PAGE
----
We’re not afraid of the Islamic State

Boo Su-Lyn

Boo Su-Lyn, MMO

Malaysian Islamic State (IS) member Muhammad Wanndy Mohamed Jedi, also known as Abu Hamzah al-Fateh ― who is believed to have been behind the grenade attack on a club in Puchong, giving the orders from Syria ― reportedly warned the Chinese not to insult Islam.

He even had the nerve to say that IS would take action if there was another insult to Islam akin to the ones made by former sex blogger Alvin Tan, acting as if the terrorist group is the guardian of Islam when they are completely antithetical to the religious teachings that preach good.

Malaysians should not respond by living in fear.

We must show IS that their actions are completely unacceptable, that they have absolutely no justification to threaten more attacks on the basis of “insults” to Islam.

We must show them that when they threaten the Chinese, they are threatening all Malaysians across race and religion.

The way to respond to so-called insults to religion is not through violence, but through rational discussion and debate.

IS, which commits murder against those they perceive as enemies of Islam and keeps women and children as sex slaves, represents the worst of religion.

I won’t address the point on whether or not IS is really Islamic ― they justify their actions based on their own interpretation of the religious texts. Violence is also found in the Bible. Christians, Buddhists, Hindus have all committed acts of violence based on religious beliefs.

So religion is a subjective matter. Followers believe and practise what they think is right according to their faith, which can be good things like giving your life for the poor or at the opposite end of the spectrum, murdering people who don’t share your beliefs.

IS’ recent wave of attacks around the world during Ramadan ― the one on Movida club here which injured eight people, the bombings at Istanbul’s Ataturk Airport, the slaying of 20 hostages in Dhaka, Bangladesh, and a suicide bombing in Baghdad that killed at least 250 people ― indicate that the terrorist group is losing territory and money, according to Foreign Policy Research Institute senior fellow Clint Watts.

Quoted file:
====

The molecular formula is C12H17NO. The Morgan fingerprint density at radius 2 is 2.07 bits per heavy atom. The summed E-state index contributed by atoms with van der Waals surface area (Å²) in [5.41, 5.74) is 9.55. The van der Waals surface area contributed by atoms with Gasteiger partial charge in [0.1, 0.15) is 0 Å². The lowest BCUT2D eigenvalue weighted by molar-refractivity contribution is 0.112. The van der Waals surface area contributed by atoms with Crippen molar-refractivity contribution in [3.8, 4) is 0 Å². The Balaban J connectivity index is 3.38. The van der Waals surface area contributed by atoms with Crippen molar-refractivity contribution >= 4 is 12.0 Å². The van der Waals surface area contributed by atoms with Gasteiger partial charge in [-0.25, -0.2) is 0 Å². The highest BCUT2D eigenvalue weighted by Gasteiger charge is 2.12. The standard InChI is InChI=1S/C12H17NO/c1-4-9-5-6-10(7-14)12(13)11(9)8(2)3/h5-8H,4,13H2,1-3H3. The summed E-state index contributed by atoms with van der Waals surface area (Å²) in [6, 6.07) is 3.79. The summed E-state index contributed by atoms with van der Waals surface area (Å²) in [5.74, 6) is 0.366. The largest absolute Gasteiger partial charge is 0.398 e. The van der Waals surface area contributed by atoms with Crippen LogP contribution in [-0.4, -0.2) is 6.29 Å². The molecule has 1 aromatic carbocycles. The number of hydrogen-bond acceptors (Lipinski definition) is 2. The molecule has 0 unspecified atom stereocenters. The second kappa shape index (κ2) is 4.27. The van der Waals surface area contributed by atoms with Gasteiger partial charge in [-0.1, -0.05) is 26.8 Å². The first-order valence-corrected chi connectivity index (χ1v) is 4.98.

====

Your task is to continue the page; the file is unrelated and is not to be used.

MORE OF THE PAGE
Watts reportedly said the attacks were a way to create a perception of strength to attract donations, after IS lost 45 per cent of its peak territory in Iraq and 20 per cent of its peak territory in Syria according to the US government. Controlling territory allows IS to extort people living in its territories, which is reportedly how it gets most of its funds.

The militant group also reportedly cut salaries for its fighters by 50 per cent.

We must fight back against IS, continue living our daily lives without fear and support the police instead of questioning their credibility all the time. Yes, our local police should improve in many ways (like refrain from taking action against citizens who insult government leaders), but they can be professional too.

More importantly, we should counter IS’ narrative that violence is an acceptable response to criticism of religion. Even statements that indicate acceptance of violence, like kafir harbi, should be roundly condemned.

Malaysians across all religions should also reject homophobia. IS has killed men accused of homosexuality by pushing them off buildings in Syria and Iraq; acts which were unfortunately cheered on by the public.

Merely arresting IS members is not enough to fight them here. Our entire worldview must be radically different from theirs to show Muhammad Wanndy that IS is not everywhere in Malaysia.

When we treat people of other faiths with respect, tolerate criticism and insults, and show kindness to those who are different from us, then IS would have lost not just the battle, but the war.